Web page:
St Stephen’s Church of England Primary School

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About St Stephen’s Church of England Primary School

Name St Stephen’s Church of England Primary School
Ofsted Inspections
Headteacher Mrs Alison Richardson
Address Hall Lane, Willington, Crook, DL15 0QH
Phone Number 01388746426
Phase Primary
Type Voluntary controlled school
Age Range 3-11
Religious Character Church of England
Gender Mixed
Number of Pupils 207 (56.5% boys 43.5% girls)
Number of Pupils per Teacher 20.3
Local Authority County Durham
Highlights from Latest Inspection


There has been no change to this school's overall judgement of good as a result of this ungraded (section 8) inspection. However, the evidence gathered suggests that the inspection grade might not be as high if a graded (section 5) inspection were carried out now. Inspectors are recommending the next inspection to be a graded inspection.

What is it like to attend this school?

Leaders have successfully established a family ethos across the school's community. Staff, pupils and parents are proud of the school. One parent told the inspector, 'The school goes above and beyond on a regular basis.'

This echoes the views of many parents. Staff share leaders' vision of providing a 'curric...ulum for life', which supports lifelong learning across the community.

Pupils are happy and feel safe in this nurturing school.

Pupils adore Chase, the school's well-being dog. Pupils' behaviour is delightful. They are caring to one another and treat each other with respect.

When children start in the early years, they quickly learn the staff's expectations and routines.

The atmosphere throughout school is calm. Pupils move around the building sensibly.

They behave well in lessons, concentrating on their learning. In the playground, pupils are active and supportive. Bullying is extremely rare.

Pupils are confident that, should bullying occur, adults will deal with it swiftly.

Leaders have an accurate view of the school's priorities. They recognise that the teaching of phonics is inconsistent.

Pupils lack fluency and confidence in reading. Leaders accept that some areas of the curriculum lack sequence and precision. This makes it difficult for pupils to remember their learning over time.

What does the school do well and what does it need to do better?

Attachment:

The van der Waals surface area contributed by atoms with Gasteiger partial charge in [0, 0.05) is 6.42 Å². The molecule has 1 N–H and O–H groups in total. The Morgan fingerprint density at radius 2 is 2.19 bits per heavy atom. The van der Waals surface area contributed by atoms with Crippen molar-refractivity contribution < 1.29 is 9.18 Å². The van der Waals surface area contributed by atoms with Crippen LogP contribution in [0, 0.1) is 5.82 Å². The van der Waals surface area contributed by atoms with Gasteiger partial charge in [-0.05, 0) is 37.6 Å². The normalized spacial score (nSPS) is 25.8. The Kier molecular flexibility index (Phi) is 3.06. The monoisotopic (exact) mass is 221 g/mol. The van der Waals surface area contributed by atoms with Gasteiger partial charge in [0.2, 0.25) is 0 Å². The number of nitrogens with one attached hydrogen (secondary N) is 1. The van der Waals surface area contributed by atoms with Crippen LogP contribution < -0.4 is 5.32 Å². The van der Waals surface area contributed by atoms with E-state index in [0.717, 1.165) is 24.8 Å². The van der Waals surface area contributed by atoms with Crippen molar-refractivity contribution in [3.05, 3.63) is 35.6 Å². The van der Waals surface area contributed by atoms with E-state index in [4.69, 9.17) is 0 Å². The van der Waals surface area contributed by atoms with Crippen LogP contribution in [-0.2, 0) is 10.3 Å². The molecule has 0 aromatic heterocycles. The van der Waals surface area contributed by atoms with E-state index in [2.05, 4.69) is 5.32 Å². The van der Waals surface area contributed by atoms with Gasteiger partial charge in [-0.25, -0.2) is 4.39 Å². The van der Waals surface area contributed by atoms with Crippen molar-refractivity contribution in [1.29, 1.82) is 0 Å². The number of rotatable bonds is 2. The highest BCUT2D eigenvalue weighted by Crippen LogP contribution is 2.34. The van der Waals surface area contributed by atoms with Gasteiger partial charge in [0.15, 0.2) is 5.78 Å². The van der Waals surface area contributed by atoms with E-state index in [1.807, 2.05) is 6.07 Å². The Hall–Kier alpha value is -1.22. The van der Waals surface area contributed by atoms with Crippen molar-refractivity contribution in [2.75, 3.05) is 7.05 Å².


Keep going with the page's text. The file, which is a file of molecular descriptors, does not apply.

Leaders provide pupils with a broad and balanced curriculum. However, leaders recognise that the wider curriculum design is not as detailed as it needs to be. In some curriculum areas, subject leaders have not identified the precise knowledge that they want pupils to learn.

At times, leaders have not carefully considered how learning will build progressively from the early years through to the end of key stage 2.

Leaders have prioritised the teaching of reading. They have recently introduced a revised early reading programme.

This is in the early stage of development. Some teachers lack the expertise they need to deliver phonics teaching well. At times, the books that pupils read are not accurately matched to the sounds they know.

This slows the rate at which pupils become fluent and confident readers.

Leaders have fostered a love of reading. They have carefully selected the books they want to share with pupils in each class.

This includes books to help promote equality and diversity. Teachers read to pupils every day. Pupils' love of books is a strength of the school.

Pupils have a very positive attitude to mathematics. Most pupils have a strong grasp of calculations, including times tables. Pupils learn how to reason and solve mathematical problems well.

However, pupils have less confidence in other areas of mathematics. The structure of the mathematics curriculum is not well sequenced. Leaders have not carefully considered the order in which pupils will be taught new mathematical concepts, such as measure.

There are long periods of time before pupils have the opportunity to revisit their prior learning. This affects pupils' progress as they often fail to remember what they have learned.

Pupils with special educational needs and/or disabilities (SEND) are identified quickly.

Support plans clearly outline the help that pupils with SEND need to access the curriculum. Staff skilfully use these plans. In class, adults provide effective support and encouragement.

As a result, pupils with SEND achieve well.